Insulin resistance is a common feature of metabolic syndrome. Insulin resistance means that the body does not respond to the effects of insulin like it should. There are persistently high levels of sugars in the blood, despite the presence of insulin. It’s common to also develop high levels of insulin in the blood, as the body tries harder to move sugars out.

Insulin resistance and high blood insulin levels are side effects that sometimes arises from ADT. Some men with prostate cancer develop high blood insulin soon after starting ADT.

Increased insulin levels in the blood are more common in men who are likely to die from prostate cancer. But this does not necessarily mean that this insulin is a direct cause of this greater risk of morality. More research is needed to understand the role of insulin in prostate cancer.

The effects of insulin on prostate cancer cells

Prof Nelson’s research group has asked how insulin is influencing prostate cancer. Their recent results have now been published in an international journal.

To perform these experiments the Queensland researchers used prostate cancer cells grown in the laboratory. These cells came from human prostate tumours. With modifications, tumours cells can be grown in the laboratory almost indefinitely. These cell lines are not exactly the same as tumour cells growing in the body. But they give scientists a useful method to study prostate cancer in ways that are otherwise difficult. Prof Nelson’s group used three different prostate cancer cell lines to study the effects of insulin. They grew these cells in the presence of ADT drugs, as well as insulin, at concentrations similar to what would be seen in the body.

Results from these experiments showed that:

  • Insulin increases the prostate cancer cells’ ability to move. It increases the migration and invasion of cells into new areas in three dimensions. This is called cell invasiveness.
  • Insulin caused an increase in cell plasticity. This is the ability of cells to take on the characteristics of other cell types.
  • Insulin increased production of proteins associated with the aggressive neuroendocrine type of prostate cancer.
  • Proteins involved in transmitting signals inside the cell were identified. These were necessary for the cell plasticity.
  • A protein called FOXC2 was necessary for insulin’s ability to increase cell movement.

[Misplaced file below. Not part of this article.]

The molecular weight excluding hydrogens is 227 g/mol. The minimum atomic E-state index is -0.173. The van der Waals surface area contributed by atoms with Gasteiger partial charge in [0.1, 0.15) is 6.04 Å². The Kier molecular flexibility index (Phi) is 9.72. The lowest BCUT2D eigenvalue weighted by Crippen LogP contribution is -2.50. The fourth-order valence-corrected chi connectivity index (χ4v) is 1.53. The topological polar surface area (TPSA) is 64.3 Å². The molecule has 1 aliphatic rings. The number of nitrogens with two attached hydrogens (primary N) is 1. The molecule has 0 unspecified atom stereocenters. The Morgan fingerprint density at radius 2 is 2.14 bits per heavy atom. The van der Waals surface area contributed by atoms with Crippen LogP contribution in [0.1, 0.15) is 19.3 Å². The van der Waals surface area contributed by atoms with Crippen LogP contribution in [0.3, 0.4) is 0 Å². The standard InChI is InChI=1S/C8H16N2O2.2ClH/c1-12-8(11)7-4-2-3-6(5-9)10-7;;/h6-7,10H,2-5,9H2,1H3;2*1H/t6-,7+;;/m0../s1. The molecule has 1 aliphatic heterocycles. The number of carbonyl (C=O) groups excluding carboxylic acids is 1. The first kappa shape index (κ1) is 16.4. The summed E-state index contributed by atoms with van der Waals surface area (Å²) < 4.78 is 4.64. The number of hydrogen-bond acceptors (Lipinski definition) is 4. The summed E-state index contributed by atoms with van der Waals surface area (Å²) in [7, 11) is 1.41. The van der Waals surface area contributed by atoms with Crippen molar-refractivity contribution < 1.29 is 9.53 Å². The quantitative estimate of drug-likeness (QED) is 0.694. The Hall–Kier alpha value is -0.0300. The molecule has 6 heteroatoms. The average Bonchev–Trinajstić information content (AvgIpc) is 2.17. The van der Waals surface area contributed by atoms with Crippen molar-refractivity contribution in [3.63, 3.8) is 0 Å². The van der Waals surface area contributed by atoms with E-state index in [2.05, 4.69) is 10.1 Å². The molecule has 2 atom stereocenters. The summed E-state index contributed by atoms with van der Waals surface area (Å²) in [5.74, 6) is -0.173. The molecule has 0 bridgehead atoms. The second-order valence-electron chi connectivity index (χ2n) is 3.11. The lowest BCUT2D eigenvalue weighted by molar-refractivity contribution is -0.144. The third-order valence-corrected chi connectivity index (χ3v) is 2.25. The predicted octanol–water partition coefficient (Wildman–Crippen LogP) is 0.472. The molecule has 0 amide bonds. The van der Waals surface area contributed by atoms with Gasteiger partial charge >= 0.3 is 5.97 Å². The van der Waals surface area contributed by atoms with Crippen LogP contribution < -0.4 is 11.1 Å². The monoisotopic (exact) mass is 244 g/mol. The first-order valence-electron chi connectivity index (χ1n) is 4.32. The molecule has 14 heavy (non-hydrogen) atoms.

The researchers also used publicly-available data from clinical trials to examine the relevance of the FOXC2 protein. They found that tumour samples with higher levels of insulin receptors had higher levels of FOXC2 protein. FOXC2 was also higher in metastatic tumours.

Summary of these results

These results infer that insulin has a considerable effect on the nature of prostate cancer cells when testosterone is removed by ADT. Insulin can increase prostate cancer cell invasion into new areas and adoption of characteristics of different types of cells (cell plasticity).

This study also showed that insulin regulates FOX2C protein. The researchers suspect that insulin works through FOX2C to promote invasion and cell plasticity.

Since much of this work was done using cells grown in the laboratory, more research is required to understand what happens in humans.

How does this research help men with prostate cancer?

Most of our current drugs for prostate cancer work by inhibiting the actions of hormones such as testosterone. An unfortunate consequence of these treatments is the risk of conversion to a more aggressive type of cancer once these drugs no longer work. We desperately need different types of treatments for advanced prostate cancer.

This research improves our understanding of the non-hormone drivers of prostate cancer. It is part of the search for new drug targets. Insulin itself is a poor drug target – we need insulin. However, understanding the downstream pathways by which insulin drives prostate cancer growth should point to new drug targets. The researchers state that “The insulin receptor is not suitable to target clinically, however our data shows that actions of insulin in prostate cancer cells may be suppressed by inhibiting downstream signalling molecules, PI3K and ERK1/2”.

PCFA are proud to have provided funding for this research through the Movember Foundation.